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A Sit Down With DJ Tom Hades

13:48 Oct/23/2017

Tom Hades started to discover and experiment with electronic music when listening to DAF, Kraftwerk, Front 242, ... At the age of 15, he bought his first keyboard, the famous Casio CZ-101 and transformed his game-computer, Amiga 500, into his first DAW. Quickly he got experienced with MIDI-integration and sampling functions, which gave him even more urge for buying/selling new material as addition to his current setup.

Never one to shy away from globetrotting, Tom Hades DJ-ing and live shows have taken him around the world a multitude of times. From Fabric in London to Fabrik in Madrid, and from Awakenings to I Love Techno, his work ethic demonstrates a literal tour de force. Tom Hades started to discover and experiment with electronic music when listening to the likes of DAF, Kraftwerk and Front 242 in his formative years.

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What was it that you liked about it, that made you want to be a DJ and a producer?

I started to listen to new wave and other electronic music when going out in local parties from my neighborhood where I grew up. I really liked the sequential, almost hypnotic way of building tracks with electronic soundscapes and sound design. That’s the reason I really became interested in this world because I wanted also to be able to make some hypnotic stuff and have people react on them.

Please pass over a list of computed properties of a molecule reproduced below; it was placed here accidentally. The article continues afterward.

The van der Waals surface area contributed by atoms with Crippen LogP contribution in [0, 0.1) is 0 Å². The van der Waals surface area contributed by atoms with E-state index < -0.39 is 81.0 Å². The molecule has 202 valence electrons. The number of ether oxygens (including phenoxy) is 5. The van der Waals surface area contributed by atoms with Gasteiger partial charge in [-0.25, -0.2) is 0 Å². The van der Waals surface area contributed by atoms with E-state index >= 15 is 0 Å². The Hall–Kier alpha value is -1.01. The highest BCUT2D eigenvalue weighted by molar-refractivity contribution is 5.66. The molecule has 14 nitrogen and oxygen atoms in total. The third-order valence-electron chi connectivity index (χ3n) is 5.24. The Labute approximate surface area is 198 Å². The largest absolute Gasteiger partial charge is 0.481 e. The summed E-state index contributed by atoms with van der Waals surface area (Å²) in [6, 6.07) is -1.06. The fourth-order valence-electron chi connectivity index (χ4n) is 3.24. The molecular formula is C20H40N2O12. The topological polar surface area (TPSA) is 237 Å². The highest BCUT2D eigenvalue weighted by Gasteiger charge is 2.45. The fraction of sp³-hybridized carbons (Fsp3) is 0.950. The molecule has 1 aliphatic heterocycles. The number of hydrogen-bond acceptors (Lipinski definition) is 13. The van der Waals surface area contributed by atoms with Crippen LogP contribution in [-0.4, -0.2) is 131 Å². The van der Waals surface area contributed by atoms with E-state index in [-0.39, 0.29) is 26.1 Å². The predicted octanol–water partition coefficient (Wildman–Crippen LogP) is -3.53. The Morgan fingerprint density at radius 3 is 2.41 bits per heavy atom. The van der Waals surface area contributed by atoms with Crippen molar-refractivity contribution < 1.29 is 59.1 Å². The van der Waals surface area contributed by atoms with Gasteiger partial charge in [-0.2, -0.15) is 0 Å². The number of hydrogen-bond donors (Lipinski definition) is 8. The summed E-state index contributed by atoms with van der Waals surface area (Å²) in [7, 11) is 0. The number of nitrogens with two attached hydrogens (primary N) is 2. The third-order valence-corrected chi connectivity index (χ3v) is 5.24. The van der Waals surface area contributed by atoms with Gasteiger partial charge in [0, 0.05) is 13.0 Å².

Tom Hades is your alter ego, how did you get to this artist name?

That's actually a very special story. I used to be together with Steve Redhead in class, in that time we already made some music. Steve knew Marco Bailey and asked me if I did not even want to make some music with Marco . Marco then came to my home one day and that was jamming together, which really went very smoothly. In a few hours we stopped some tracks. Marco drew the night to Gent to Music Man to present our tracks. And suddenly I got phone ... Marco.

If you had to choose between DJing, playing live, producing and managing a label, which part of the job do you enjoy most?

I guess it would be in the following order: producing, playing live, DJing and then managing the label. It doesn’t mean that I don’t like to do, for example, the last one, but my heart will always be in my studio. My passion started there so it is hard to change that.

How did you evolve like dj from earlier to now?

In my early years I always turned a dj-set to events. But I'm someone who is naturally bored quickly. I found DJ sets after a time really boring . That's why I made the switch to livesets after a while . I have done that for 8-9 years. I always liked making something with that hardware on the spot. That's how many productions are created, then you have something authentic.

"Just do your thing because everybody is always negative about new things because it’s possible competition for them".

What’s your greatest challenge been in your career trajectory?

To be successful or to have some kind of success there are a couple of factors that are really important. Of course, you need to know what you’re doing, that’s one. Second, you need to have the right people around you, in terms of contacts but also in terms of people who support you. And of course, the third and probably the biggest factor is the luck. So, has it been smooth? It has been smooth but it also has been very difficult at the same time. So, it’s never never think that you’re there. Stay with your two feet on the ground, no problem.